Journalist: When can these discussions come to an end? Will we see any action?
Michael McCormack: We are discussing it regularly, so you know there is a lot going on, whether it is light rail, whether it is commuter rail of course, whether it is indeed heavy haulage rail such as the Melbourne to Brisbane Inland Rail. They are discussions that are taking place. We have got $100 billion infrastructure rollout right across the nation and as I say again, Queensland is one of the biggest beneficiaries of the infrastructure package.
Journalist: Minister, what's it going to take …
Andrew Wallace: … on that issue. I think it is important to recognise that in the last federal election, when Anthony Albanese was the Labor infrastructure minister, he was prepared to put $390 million on the table just like we have. So Labor federally were prepared to fund the duplication of the railway line between Landsborough and Beerburrum at a 50–50 level. Now, Mark Bailey and the Labor State Government want us to put 80 per cent in. Their own federal colleagues were only prepared to put 50 per cent in. So I mean, that should scream volumes to Mark Bailey, but it is time to end the silliness. Now, we will meet him halfway on the project that we do not have to put a cent towards but we will meet him halfway. We understand that at a Federal Government level that we need to further this project. Deb Frecklington, the state Opposition leader has prepared to put 50–50. Mark Bailey should do the same.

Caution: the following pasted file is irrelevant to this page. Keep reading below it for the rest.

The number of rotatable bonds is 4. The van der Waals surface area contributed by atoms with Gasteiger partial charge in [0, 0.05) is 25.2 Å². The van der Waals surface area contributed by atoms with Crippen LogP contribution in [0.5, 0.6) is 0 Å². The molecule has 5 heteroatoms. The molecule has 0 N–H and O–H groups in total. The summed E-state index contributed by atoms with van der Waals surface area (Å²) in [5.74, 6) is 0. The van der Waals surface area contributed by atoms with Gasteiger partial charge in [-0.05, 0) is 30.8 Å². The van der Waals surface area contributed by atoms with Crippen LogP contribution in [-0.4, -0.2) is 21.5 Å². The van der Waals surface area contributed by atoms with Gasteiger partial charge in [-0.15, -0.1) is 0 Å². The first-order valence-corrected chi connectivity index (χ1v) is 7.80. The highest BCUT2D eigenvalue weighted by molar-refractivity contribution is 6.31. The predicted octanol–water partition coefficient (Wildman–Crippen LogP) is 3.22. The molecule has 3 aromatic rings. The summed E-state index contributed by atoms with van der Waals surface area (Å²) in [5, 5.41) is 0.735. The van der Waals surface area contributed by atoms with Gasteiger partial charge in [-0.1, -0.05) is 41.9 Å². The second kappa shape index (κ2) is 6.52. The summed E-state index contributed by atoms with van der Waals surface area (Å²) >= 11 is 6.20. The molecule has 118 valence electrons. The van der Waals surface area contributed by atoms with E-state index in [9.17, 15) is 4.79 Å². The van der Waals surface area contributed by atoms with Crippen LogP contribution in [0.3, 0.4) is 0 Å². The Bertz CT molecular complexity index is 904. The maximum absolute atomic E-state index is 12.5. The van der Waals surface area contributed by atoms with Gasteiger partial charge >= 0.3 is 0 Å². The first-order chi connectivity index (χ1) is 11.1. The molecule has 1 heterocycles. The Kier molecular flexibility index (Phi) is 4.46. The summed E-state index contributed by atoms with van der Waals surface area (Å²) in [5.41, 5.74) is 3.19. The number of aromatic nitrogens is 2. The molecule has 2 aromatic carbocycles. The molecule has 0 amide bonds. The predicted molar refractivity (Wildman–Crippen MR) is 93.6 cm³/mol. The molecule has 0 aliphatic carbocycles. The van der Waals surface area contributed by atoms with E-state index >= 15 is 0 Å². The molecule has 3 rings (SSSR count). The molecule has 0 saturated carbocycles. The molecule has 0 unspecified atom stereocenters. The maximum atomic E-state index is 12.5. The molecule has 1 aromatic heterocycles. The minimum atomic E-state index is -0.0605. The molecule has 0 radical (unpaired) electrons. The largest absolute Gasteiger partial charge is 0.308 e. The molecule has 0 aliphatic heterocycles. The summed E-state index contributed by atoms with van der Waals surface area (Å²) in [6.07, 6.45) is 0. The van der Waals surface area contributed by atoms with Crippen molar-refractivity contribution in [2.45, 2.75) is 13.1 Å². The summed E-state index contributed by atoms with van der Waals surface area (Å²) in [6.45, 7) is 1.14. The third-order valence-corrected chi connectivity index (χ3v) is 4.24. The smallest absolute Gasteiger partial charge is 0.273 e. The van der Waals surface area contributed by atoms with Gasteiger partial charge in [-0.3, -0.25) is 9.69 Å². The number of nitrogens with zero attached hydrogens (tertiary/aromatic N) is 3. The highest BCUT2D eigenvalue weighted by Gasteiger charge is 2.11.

Journalist: Andrew, this has been going on for years, absolutely years and we hear same thing time after time. What is going to take to break that nexus?
Andrew Wallace: A state Coalition government.
Journalist: Andrew, just on the Diamond. Why was it necessary and the benefits on it being made this way as opposed to the normal overpass?